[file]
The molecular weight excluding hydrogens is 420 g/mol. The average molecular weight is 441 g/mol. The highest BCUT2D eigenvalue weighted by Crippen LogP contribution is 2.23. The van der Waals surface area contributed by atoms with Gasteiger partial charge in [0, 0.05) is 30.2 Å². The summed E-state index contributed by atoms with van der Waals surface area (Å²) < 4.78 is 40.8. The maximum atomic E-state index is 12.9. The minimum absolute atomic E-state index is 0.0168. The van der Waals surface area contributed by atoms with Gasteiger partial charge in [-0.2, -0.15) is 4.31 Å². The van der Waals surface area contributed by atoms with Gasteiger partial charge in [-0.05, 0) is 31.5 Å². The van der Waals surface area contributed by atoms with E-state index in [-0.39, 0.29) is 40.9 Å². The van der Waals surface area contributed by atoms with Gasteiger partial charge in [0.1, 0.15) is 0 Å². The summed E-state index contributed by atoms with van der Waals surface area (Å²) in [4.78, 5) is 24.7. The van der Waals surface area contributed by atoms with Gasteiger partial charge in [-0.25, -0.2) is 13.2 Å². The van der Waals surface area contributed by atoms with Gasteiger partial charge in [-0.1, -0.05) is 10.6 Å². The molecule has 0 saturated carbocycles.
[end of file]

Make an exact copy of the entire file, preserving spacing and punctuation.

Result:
The molecular weight excluding hydrogens is 420 g/mol. The average molecular weight is 441 g/mol. The highest BCUT2D eigenvalue weighted by Crippen LogP contribution is 2.23. The van der Waals surface area contributed by atoms with Gasteiger partial charge in [0, 0.05) is 30.2 Å². The summed E-state index contributed by atoms with van der Waals surface area (Å²) < 4.78 is 40.8. The maximum atomic E-state index is 12.9. The minimum absolute atomic E-state index is 0.0168. The van der Waals surface area contributed by atoms with Gasteiger partial charge in [-0.2, -0.15) is 4.31 Å². The van der Waals surface area contributed by atoms with Gasteiger partial charge in [-0.05, 0) is 31.5 Å². The van der Waals surface area contributed by atoms with E-state index in [-0.39, 0.29) is 40.9 Å². The van der Waals surface area contributed by atoms with Gasteiger partial charge in [0.1, 0.15) is 0 Å². The summed E-state index contributed by atoms with van der Waals surface area (Å²) in [4.78, 5) is 24.7. The van der Waals surface area contributed by atoms with Gasteiger partial charge in [-0.25, -0.2) is 13.2 Å². The van der Waals surface area contributed by atoms with Gasteiger partial charge in [-0.1, -0.05) is 10.6 Å². The molecule has 0 saturated carbocycles.